Now, I should point out that excluding specialized lending, it went up from 0.82% to 1.06% and for the year, our charge-offs were 0.89% and excluded specialized lending 0.69%. So, certainly continued deterioration, but pretty much inline with what we had expected.

We had a substantial increase in our provision for the quarter. We provided $528 million and after netting out $314 million in charge-offs, we increased the allowance by $214 million. And for the year, the provision was $1.445 billion, against charge-offs of $851, netting an increase in the allowance of $594.

So when you run those numbers, you end up with the ratio of allowance for loans and leases, lease losses to 1.26% to nonaccrual loans at 1.11% and the reserve to loans excluding loans held for sale at 1.62%.

I would point out that that is up from 1.45% in the third quarter and 1.10% in fourth quarter of 2007. So we saw a 52 basis point ramp-up in the allowance during the course of the year, which we think is a strong increase and appropriate with the credit deterioration that we saw.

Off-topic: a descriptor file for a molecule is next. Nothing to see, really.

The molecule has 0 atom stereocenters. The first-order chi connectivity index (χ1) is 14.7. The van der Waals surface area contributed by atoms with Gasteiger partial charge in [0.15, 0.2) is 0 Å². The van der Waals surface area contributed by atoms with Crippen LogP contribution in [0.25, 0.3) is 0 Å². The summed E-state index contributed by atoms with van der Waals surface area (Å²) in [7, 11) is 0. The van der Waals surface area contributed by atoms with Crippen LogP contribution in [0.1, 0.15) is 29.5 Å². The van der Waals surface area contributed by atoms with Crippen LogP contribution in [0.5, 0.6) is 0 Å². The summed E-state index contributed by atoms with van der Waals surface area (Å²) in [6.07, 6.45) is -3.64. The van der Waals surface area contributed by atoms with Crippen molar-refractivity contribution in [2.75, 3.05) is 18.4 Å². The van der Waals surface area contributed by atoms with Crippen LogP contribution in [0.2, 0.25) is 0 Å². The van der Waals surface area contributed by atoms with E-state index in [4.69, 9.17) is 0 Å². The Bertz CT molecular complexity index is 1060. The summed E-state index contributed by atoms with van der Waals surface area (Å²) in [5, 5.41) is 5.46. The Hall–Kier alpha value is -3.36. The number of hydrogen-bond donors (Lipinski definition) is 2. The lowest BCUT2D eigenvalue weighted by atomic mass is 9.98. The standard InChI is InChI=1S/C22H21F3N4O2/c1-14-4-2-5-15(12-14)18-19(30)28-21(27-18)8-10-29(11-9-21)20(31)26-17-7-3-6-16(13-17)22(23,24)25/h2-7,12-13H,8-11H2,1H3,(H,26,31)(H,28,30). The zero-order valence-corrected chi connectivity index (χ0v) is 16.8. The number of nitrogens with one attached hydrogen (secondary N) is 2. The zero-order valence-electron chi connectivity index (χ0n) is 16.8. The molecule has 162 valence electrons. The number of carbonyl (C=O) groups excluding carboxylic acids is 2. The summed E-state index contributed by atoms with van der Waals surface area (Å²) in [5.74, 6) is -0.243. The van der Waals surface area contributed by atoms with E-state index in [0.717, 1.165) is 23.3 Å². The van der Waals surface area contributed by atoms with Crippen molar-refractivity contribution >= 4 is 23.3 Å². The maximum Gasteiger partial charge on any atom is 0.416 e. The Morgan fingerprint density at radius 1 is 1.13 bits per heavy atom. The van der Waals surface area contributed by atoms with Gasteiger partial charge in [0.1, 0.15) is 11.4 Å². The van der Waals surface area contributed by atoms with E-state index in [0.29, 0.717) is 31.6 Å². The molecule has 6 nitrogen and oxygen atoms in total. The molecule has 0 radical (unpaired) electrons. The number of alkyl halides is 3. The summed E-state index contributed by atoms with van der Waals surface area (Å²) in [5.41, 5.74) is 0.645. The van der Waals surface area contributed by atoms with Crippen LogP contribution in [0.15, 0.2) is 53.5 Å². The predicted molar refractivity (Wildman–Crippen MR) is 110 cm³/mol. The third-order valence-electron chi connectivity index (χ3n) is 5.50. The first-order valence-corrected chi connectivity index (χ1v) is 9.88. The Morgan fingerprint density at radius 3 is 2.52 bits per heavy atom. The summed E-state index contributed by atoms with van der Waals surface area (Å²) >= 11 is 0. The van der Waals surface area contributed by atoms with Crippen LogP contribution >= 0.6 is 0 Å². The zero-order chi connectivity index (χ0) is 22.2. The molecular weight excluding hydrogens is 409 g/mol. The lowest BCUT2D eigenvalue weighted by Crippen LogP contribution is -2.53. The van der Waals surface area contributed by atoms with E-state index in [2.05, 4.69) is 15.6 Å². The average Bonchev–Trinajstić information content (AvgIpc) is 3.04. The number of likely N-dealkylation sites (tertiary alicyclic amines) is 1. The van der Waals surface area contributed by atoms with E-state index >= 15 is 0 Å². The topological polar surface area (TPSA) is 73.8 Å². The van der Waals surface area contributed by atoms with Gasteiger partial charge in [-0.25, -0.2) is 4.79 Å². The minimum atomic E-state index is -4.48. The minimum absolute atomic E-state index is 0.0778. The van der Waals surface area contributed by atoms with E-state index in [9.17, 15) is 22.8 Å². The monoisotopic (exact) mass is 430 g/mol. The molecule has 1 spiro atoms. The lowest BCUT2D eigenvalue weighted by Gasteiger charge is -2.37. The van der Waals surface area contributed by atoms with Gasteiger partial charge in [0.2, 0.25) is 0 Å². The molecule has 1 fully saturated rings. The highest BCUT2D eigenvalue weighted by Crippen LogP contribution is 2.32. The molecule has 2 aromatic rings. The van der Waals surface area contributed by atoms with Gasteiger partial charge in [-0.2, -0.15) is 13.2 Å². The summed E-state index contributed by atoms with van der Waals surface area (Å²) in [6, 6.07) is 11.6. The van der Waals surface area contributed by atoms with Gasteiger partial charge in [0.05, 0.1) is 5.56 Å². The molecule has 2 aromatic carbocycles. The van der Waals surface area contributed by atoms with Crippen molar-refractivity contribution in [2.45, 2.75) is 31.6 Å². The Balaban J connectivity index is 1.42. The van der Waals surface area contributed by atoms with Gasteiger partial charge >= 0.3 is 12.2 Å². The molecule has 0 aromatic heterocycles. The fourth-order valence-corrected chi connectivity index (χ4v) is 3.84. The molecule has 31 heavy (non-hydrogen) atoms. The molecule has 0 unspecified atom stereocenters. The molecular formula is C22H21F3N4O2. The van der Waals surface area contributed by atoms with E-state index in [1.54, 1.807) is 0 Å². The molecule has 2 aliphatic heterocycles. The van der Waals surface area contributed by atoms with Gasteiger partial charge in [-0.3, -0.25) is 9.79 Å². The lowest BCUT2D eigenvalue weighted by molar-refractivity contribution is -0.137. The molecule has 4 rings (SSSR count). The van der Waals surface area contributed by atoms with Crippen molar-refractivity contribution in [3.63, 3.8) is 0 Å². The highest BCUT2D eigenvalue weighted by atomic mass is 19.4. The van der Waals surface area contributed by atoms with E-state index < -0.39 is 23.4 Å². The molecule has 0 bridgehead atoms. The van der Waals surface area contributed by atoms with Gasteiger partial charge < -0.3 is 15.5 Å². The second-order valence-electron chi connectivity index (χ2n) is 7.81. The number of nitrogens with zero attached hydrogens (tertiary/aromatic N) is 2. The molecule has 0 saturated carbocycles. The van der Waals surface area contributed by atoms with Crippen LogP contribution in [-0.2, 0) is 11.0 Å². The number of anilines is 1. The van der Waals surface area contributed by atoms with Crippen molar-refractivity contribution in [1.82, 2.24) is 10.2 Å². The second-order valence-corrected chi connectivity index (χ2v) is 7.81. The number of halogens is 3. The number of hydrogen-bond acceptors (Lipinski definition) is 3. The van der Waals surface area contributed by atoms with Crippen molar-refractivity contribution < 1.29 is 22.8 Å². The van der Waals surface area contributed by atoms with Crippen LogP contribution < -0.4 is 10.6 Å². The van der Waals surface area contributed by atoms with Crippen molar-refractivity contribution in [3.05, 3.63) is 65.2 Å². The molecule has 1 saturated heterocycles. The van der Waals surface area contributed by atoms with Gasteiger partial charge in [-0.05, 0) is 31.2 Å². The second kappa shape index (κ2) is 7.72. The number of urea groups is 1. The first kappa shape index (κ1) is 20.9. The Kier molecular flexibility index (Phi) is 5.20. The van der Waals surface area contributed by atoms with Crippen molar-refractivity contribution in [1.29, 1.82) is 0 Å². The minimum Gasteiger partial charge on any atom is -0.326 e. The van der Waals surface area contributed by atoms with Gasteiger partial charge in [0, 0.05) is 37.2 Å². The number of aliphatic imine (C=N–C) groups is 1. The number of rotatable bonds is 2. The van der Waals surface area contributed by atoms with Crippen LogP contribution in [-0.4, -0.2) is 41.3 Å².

If you kind of look at what's happened, it's not anything other than what you would expect; kind of a slow methodical deterioration in the portfolio, centered around housing-related credits in the ADC, mortgage and home equity areas. We have intensified during the course of the year and on into the fourth quarter, our efforts to resolve problem credits.

We are pursuing more friendly foreclosures, deeds in lieu of. We continue to work cooperatively with our borrowers to help them resolve their problems and doing everything we can to help our clients stay in their homes and avoid foreclosures, which is certainly lose-lose for everybody.

Nonetheless, we have a responsibility to our shareholders and we work diligently to collect all of the loans that we possibly can. We are very consciously trying to stay ahead of any further deterioration and that's why we had a 17 basis point build in the allowance in the fourth quarter. I would point out that our residential ADC reserves did increase from 5.3% in the third quarter to 7.7% in the fourth, so we continue to build that at a pretty rapid level.